2020’s Housing Market Will Look a lot Like 2019
It wasn’t what was expected this time last year, but much of the talk in housing this year has been about falling mortgage rates and their impact on the mortgage market.
To get a feel for what’s coming next, HousingWire sat down this week with Morty Co-Founder & CTO Adam Rothblatt to discuss iBuyers, what will happen with mortgage rates, and more about what’s coming in 2020.
While some say supply and demand will become healthy and regular in 2020, Rothblatt told HousingWire that iBuying has made more of a disruptive and exciting impact within the industry.
“I think [iBuying] is certainly dominating the conversation. I don’t see it becoming the preeminent way that homes are bought and sold anytime soon. But it will definitely be on the rise in 2020,” Rothblatt said.
Rothblatt said the consumers can bet on mortgage rates remaining low, and 2020 will look a lot like 2019 with modest growth. That includes rising home prices and low inventory.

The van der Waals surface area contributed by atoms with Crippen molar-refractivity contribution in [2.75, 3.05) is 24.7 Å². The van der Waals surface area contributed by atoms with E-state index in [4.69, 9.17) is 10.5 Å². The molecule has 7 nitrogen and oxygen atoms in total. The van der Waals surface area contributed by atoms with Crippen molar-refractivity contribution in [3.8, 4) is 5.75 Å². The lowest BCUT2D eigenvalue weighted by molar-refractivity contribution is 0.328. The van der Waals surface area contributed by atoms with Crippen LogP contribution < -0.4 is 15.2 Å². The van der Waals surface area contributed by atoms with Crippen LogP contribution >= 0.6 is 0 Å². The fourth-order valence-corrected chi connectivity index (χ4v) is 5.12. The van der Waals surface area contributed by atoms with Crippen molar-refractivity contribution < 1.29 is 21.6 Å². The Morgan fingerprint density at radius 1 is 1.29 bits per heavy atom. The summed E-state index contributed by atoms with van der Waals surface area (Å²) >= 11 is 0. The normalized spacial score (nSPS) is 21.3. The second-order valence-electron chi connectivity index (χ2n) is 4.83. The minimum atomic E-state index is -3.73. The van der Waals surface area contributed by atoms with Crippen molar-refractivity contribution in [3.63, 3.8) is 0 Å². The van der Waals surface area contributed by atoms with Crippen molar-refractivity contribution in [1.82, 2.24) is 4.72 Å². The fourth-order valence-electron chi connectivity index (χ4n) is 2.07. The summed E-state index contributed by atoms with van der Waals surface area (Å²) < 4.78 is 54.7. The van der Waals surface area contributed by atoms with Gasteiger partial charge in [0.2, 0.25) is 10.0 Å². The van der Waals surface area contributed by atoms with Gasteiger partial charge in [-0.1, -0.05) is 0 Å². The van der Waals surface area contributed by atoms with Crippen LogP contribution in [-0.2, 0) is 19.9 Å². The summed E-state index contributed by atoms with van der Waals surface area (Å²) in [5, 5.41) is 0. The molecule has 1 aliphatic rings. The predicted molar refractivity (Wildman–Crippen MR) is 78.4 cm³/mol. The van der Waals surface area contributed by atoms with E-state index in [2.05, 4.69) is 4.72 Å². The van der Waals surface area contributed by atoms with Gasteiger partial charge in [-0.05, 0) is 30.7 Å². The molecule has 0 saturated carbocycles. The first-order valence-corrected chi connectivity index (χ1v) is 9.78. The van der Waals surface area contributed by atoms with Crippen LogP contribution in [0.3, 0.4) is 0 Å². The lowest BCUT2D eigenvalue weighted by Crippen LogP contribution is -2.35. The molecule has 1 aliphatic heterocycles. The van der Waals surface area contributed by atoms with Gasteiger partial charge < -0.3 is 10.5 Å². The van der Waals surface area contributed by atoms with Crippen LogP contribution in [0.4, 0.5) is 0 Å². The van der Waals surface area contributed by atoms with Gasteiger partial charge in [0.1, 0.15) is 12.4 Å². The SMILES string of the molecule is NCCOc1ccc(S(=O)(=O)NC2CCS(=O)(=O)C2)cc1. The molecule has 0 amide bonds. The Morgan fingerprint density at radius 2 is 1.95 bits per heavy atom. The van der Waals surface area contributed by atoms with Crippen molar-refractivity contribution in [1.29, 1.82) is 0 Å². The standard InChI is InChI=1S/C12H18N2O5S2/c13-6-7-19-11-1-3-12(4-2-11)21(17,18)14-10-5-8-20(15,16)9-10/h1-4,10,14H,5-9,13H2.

The mortgage industry should also expect to see refinance volumes continue to be high in 2020, considering the current mortgage rates trends, Rothblatt said.
“Whatever the reason might be there, there are a huge number of homebuyers were refinancing still makes sense,” Rothblatt said. “And I would expect to see refinance volumes continue to be high in 2020, assuming that interest rates remain where they are.”
Rothblatt is one of the few who says there probably won’t be a recession in 2020. He thinks there are more structural issues such as rising national debt that is creating the recession fear.
Beyond that, Rothblatt thinks the housing market’s shifting demographics will continue to impact the market.
Rothblatt also said Millennials are going to continue to wait to buy a home, and will have higher standards for their homes, such as location and quality.
And Rothblatt thinks Generation Z will most likely behave the same.
“Many of [the homes] are jumbos far as the mortgages they’re seeking to, have. In high priced markets they’re young, they’re upwards of a million dollars,” Rothblatt said. “That’s very different from the first time homebuyer profile, 10 years ago.”
Posted on housingwire.com on 12/04/2019.